Wednesday, 27 February 2008


A few weeks ago, during my schools half term, I traveled to London, Oxford and Northampton for several daft reasons. With texts and phone calls from my mates and father I was constantly reminded of the fact I was missing some ‘epic waves’.
The truth is I didn’t actually need those texts and calls from home to remind me of the surf I was missing. Armed with my laptop – by my side for emergency ‘tales from the tube' use, as well as my new gadget, the new I touch, I had all the equipment needed to keep track of the surf. It was so ridiculous that not only could I write the forecast for the surf and weather, despite being over 300 miles away, I actually watched people I knew run past the camera at the Chapel Idne surf shop on their way to that ‘Epic Session’.

I shouldn’t really be that surprised, we are part of a generation where technology improves by the minute and new becomes old and ‘passĂ©’ even before the credit card has time to clear.
What really did surprise me was the way in which surfing has progressed almost as much as the fore mentioned technology. Shops and surf stores run by large brands as well as independent traders seem to be sprouting in some of the most bizarre areas. As I exited a lift to a shopping mall in Northampton (a town considered the furthest from any sea) I was confronted with a massive Roxy Life/Quiksilver store. Home from home some people may suggest, but when surf boards and wetsuits are for sale in areas where people have never seen the sea at prices most surfers would never pay, you start to doubt the morality of these larger brands. Having said this that’s just the way surfing seems to be heading.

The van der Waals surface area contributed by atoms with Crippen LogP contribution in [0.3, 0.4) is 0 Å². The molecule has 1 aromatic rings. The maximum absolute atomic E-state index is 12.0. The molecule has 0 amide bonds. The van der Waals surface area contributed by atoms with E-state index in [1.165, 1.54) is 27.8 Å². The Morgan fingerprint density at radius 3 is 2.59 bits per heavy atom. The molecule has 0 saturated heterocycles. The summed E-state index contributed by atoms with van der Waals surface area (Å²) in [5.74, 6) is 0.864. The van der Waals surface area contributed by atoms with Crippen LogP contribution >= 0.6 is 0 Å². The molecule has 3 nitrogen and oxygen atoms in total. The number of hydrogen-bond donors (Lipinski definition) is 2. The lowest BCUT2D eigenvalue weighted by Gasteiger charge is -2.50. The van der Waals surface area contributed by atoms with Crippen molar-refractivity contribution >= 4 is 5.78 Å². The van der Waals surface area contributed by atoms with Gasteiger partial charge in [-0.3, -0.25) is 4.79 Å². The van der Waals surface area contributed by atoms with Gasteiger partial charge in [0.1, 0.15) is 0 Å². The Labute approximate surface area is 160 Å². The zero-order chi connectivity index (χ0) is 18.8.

As a beneficiary of the surfing industry and keen to promote the sport to all-willing to participate, I have no problems with the rate of growth the sport is currently witnessing. What is interesting is where this is happening and who is responsible for it. Readers of the ‘Surfing Magazine’ may have seen an article last month on the surf in China. Visited by a handful of professional American surfers they traveled to some of the longest beaches in the country where lifeguards resembled Tahitian watermen and yet had never surfed before. These virgin breaks were teaming with Chinese locals in the summer months, but on nothing more than arm bands and a lilo. Despite small but ride able surf, China is one of many countries that small groups of surfers are traveling each year in order to find un-crowded breaks. It seems ironic then that the most populated country in the world also has some of the quietest beaches.

As I wondered through central London I was also aware of the extreme success of one of surfing's first pop-music stars –Jack Johnson. With billboards plastered with Jacks new album cover, he became a household name in recent years and only this month shot straight to number one in the album charts with his new album ‘sleep through the static’. Many people would argue Jack became known through the playtime in cafĂ©’s, bars and clubs in Cornwall. Like quicksilver, Animal, O’Neill etc, Jack Johnson has received more coverage and success from parts of the country where surfing is nothing more than an activity during their two-week holiday.

For those in the industry this is an exciting time. Surfing is possibly Britain’s fastest growing sport and not necessarily in Cornwall. Did I mention plans to build an artificial wave in London?... Next time!

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